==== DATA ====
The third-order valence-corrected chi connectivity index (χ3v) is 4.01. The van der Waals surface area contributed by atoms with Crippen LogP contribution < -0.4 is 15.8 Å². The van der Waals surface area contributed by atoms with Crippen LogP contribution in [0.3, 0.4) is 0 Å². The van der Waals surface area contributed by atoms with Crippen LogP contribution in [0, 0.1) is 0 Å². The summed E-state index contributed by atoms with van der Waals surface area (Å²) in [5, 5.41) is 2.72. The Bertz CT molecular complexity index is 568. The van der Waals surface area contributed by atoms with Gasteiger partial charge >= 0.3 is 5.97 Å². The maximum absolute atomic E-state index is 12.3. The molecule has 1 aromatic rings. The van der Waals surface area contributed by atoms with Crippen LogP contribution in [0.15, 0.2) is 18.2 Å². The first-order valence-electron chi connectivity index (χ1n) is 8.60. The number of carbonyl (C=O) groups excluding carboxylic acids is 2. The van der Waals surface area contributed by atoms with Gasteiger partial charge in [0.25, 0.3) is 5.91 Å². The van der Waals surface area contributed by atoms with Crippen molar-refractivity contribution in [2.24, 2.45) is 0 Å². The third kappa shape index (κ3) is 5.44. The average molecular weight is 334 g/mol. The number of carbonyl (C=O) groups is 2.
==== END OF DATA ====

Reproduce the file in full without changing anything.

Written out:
The third-order valence-corrected chi connectivity index (χ3v) is 4.01. The van der Waals surface area contributed by atoms with Crippen LogP contribution < -0.4 is 15.8 Å². The van der Waals surface area contributed by atoms with Crippen LogP contribution in [0.3, 0.4) is 0 Å². The van der Waals surface area contributed by atoms with Crippen LogP contribution in [0, 0.1) is 0 Å². The summed E-state index contributed by atoms with van der Waals surface area (Å²) in [5, 5.41) is 2.72. The Bertz CT molecular complexity index is 568. The van der Waals surface area contributed by atoms with Gasteiger partial charge >= 0.3 is 5.97 Å². The maximum absolute atomic E-state index is 12.3. The molecule has 1 aromatic rings. The van der Waals surface area contributed by atoms with Crippen LogP contribution in [0.15, 0.2) is 18.2 Å². The first-order valence-electron chi connectivity index (χ1n) is 8.60. The number of carbonyl (C=O) groups excluding carboxylic acids is 2. The van der Waals surface area contributed by atoms with Gasteiger partial charge in [0.25, 0.3) is 5.91 Å². The van der Waals surface area contributed by atoms with Crippen molar-refractivity contribution in [2.24, 2.45) is 0 Å². The third kappa shape index (κ3) is 5.44. The average molecular weight is 334 g/mol. The number of carbonyl (C=O) groups is 2.